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Kandy - "A city still evoking a bygone era"



International Tea Day is a United Nations observance celebrated annually on May 21 to express the economical, biological and physical benefits of tea. It was inaugurated by the General Assembly and essentially replaced the unofficial observance of the same name, which used to be celebrated on December 15 in tea producing countries. The observance of International Tea Day is promoted and facilitated by the UN Food and Agriculture Organization in collaboration with other relevant organizations and stakeholders.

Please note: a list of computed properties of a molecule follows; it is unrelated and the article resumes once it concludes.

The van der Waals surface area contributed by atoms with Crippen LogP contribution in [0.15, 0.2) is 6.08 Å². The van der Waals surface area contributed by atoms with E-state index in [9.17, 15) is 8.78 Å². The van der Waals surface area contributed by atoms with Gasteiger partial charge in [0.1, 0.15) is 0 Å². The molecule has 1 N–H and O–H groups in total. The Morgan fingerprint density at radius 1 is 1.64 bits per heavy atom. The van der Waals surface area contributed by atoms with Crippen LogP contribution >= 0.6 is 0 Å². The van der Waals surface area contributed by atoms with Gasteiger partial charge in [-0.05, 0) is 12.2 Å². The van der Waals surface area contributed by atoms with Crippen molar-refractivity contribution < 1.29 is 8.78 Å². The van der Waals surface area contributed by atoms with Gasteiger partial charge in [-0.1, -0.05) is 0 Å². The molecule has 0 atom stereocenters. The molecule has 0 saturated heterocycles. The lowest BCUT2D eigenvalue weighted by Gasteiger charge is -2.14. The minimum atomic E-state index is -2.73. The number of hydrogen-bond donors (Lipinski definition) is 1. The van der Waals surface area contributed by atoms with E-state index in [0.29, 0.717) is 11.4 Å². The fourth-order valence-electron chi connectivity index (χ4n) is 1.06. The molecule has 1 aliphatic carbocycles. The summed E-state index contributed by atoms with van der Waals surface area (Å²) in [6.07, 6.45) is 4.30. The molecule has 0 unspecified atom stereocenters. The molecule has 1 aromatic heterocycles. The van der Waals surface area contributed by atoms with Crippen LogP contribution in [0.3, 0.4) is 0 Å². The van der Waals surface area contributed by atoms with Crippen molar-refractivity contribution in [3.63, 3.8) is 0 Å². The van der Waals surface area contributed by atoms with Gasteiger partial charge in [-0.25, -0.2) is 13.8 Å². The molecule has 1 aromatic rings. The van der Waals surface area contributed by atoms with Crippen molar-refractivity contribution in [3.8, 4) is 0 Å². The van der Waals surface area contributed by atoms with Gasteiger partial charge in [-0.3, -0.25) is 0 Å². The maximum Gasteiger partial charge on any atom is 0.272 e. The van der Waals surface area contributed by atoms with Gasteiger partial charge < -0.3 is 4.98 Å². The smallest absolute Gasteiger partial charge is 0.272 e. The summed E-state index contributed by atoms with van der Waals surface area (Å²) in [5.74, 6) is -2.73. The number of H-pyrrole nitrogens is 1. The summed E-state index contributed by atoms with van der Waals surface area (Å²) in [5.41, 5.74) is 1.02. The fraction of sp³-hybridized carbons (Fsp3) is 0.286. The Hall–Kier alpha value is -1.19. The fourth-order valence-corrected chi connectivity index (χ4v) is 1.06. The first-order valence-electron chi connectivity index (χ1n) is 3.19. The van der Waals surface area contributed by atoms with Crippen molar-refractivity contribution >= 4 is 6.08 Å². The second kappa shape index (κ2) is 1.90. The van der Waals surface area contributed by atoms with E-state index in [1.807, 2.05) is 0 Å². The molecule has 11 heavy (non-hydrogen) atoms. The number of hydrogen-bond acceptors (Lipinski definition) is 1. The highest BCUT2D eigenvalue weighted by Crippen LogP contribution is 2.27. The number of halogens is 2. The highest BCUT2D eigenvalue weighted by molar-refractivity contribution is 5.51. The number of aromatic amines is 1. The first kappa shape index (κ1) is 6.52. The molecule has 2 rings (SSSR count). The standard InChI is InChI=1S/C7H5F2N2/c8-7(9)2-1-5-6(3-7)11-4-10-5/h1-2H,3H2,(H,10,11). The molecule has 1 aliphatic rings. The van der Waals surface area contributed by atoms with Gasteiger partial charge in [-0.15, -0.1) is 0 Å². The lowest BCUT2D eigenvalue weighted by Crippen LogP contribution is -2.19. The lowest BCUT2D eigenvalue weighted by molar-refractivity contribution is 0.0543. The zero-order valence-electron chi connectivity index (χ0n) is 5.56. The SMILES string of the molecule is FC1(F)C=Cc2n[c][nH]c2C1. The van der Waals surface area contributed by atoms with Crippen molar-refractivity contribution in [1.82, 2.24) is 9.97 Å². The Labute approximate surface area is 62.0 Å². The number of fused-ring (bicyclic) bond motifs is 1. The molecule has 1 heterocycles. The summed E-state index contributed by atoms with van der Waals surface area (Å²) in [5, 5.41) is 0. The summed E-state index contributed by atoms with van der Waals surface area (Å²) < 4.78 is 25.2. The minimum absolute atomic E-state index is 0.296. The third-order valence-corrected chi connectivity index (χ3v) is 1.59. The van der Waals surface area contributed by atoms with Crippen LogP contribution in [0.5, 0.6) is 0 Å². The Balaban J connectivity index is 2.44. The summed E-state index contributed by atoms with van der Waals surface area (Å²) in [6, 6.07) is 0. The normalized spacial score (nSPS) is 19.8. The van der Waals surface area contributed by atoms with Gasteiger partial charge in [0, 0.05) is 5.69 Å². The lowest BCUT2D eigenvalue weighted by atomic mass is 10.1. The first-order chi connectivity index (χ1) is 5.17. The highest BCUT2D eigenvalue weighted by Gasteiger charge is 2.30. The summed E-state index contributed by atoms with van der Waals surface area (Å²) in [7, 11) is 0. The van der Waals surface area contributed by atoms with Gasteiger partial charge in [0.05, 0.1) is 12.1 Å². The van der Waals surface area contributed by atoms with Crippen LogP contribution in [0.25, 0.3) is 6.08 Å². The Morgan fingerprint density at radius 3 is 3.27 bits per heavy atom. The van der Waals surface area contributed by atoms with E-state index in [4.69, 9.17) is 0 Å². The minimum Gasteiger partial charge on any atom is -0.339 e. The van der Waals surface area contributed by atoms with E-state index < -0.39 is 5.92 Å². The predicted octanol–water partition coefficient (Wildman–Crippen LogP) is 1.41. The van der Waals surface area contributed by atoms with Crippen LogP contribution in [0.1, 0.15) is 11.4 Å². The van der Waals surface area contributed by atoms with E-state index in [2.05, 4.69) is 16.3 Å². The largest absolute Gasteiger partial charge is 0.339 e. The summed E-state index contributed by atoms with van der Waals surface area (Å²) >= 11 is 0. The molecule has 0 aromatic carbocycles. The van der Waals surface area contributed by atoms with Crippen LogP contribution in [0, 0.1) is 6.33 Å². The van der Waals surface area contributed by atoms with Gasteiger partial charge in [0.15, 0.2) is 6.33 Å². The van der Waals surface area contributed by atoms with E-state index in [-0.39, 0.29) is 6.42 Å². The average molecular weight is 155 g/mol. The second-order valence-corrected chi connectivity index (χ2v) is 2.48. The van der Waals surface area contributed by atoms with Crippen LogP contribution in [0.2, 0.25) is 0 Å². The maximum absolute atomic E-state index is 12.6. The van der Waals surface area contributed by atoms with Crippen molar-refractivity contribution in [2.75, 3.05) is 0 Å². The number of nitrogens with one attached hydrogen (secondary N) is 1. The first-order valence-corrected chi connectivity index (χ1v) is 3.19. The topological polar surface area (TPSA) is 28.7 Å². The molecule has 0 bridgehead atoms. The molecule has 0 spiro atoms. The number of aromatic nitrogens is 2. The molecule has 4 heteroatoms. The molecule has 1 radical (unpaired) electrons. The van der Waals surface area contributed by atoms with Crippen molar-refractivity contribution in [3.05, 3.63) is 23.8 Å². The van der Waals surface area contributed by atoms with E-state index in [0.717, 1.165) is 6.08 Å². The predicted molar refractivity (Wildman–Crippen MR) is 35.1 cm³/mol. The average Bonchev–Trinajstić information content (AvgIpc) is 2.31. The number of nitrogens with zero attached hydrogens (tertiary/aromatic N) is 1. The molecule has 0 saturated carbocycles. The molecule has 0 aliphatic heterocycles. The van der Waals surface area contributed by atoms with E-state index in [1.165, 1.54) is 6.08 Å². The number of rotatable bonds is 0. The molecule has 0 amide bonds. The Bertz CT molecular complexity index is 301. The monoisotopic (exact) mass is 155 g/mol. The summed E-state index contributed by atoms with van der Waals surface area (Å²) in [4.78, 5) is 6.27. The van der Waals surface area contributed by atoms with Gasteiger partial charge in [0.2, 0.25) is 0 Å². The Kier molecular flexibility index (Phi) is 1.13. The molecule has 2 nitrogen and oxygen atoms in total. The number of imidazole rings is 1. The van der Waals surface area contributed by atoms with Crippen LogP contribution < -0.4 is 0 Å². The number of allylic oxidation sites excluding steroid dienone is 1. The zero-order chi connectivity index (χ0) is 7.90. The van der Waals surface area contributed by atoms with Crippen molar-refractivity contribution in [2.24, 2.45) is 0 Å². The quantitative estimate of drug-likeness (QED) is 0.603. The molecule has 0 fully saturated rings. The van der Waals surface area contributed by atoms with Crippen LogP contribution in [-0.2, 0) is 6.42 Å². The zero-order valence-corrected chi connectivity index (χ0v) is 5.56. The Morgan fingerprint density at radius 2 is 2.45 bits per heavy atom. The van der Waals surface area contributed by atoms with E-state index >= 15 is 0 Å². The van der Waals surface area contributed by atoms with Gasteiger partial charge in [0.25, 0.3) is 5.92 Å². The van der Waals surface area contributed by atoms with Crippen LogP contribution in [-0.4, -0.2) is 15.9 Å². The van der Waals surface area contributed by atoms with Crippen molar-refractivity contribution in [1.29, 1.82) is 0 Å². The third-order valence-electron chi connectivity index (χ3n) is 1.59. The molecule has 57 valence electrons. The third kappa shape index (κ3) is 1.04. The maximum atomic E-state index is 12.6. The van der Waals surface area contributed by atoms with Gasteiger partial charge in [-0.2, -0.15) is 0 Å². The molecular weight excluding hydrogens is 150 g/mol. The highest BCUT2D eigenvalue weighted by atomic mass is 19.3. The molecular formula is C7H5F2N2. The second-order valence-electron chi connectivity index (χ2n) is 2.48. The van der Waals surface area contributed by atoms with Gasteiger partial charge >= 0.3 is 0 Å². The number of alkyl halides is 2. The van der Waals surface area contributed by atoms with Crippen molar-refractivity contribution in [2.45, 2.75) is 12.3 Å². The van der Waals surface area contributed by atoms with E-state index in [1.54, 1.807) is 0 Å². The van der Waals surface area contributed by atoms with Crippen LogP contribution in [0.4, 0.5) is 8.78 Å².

All Inclusive Travel Magazine – Interview with Ms. Kimarli Fernando – Chairperson – Sri Lanka Tourism Development Authority

Interview in English follows the Polish translation. Full 15 page Sri Lanka promotion article copied below.


Independence Day of the Democratic Socialist Republic of Sri Lanka